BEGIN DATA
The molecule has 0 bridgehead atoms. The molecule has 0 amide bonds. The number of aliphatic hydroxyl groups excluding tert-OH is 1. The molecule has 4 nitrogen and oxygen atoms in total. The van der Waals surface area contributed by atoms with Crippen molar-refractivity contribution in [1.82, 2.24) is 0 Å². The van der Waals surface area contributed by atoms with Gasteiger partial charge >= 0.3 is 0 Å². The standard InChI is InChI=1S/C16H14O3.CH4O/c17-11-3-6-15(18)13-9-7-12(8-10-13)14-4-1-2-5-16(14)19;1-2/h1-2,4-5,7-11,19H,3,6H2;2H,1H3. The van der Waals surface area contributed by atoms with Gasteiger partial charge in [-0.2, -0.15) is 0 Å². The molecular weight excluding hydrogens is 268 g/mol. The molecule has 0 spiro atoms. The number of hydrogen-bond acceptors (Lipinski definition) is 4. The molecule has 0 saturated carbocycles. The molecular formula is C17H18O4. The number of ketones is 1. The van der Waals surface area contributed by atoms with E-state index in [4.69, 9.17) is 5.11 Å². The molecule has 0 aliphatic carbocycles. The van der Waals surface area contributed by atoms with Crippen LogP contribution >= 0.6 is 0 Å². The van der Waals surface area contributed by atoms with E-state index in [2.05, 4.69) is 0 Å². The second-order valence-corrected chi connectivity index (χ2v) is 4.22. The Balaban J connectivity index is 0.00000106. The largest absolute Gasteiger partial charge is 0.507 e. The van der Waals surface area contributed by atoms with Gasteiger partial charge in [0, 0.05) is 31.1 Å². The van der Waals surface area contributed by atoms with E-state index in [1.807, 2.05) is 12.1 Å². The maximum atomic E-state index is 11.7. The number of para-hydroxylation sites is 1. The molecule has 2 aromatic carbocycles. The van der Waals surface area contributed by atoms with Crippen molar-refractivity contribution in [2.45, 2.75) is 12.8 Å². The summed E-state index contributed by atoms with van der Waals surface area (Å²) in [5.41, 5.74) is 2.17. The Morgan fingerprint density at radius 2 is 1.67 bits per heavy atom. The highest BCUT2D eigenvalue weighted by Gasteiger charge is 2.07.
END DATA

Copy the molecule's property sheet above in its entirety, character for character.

The molecule has 0 bridgehead atoms. The molecule has 0 amide bonds. The number of aliphatic hydroxyl groups excluding tert-OH is 1. The molecule has 4 nitrogen and oxygen atoms in total. The van der Waals surface area contributed by atoms with Crippen molar-refractivity contribution in [1.82, 2.24) is 0 Å². The van der Waals surface area contributed by atoms with Gasteiger partial charge >= 0.3 is 0 Å². The standard InChI is InChI=1S/C16H14O3.CH4O/c17-11-3-6-15(18)13-9-7-12(8-10-13)14-4-1-2-5-16(14)19;1-2/h1-2,4-5,7-11,19H,3,6H2;2H,1H3. The van der Waals surface area contributed by atoms with Gasteiger partial charge in [-0.2, -0.15) is 0 Å². The molecular weight excluding hydrogens is 268 g/mol. The molecule has 0 spiro atoms. The number of hydrogen-bond acceptors (Lipinski definition) is 4. The molecule has 0 saturated carbocycles. The molecular formula is C17H18O4. The number of ketones is 1. The van der Waals surface area contributed by atoms with E-state index in [4.69, 9.17) is 5.11 Å². The molecule has 0 aliphatic carbocycles. The van der Waals surface area contributed by atoms with Crippen LogP contribution >= 0.6 is 0 Å². The van der Waals surface area contributed by atoms with E-state index in [2.05, 4.69) is 0 Å². The second-order valence-corrected chi connectivity index (χ2v) is 4.22. The Balaban J connectivity index is 0.00000106. The largest absolute Gasteiger partial charge is 0.507 e. The van der Waals surface area contributed by atoms with Gasteiger partial charge in [0, 0.05) is 31.1 Å². The van der Waals surface area contributed by atoms with E-state index in [1.807, 2.05) is 12.1 Å². The maximum atomic E-state index is 11.7. The number of para-hydroxylation sites is 1. The molecule has 2 aromatic carbocycles. The van der Waals surface area contributed by atoms with Crippen molar-refractivity contribution in [2.45, 2.75) is 12.8 Å². The summed E-state index contributed by atoms with van der Waals surface area (Å²) in [5.41, 5.74) is 2.17. The Morgan fingerprint density at radius 2 is 1.67 bits per heavy atom. The highest BCUT2D eigenvalue weighted by Gasteiger charge is 2.07.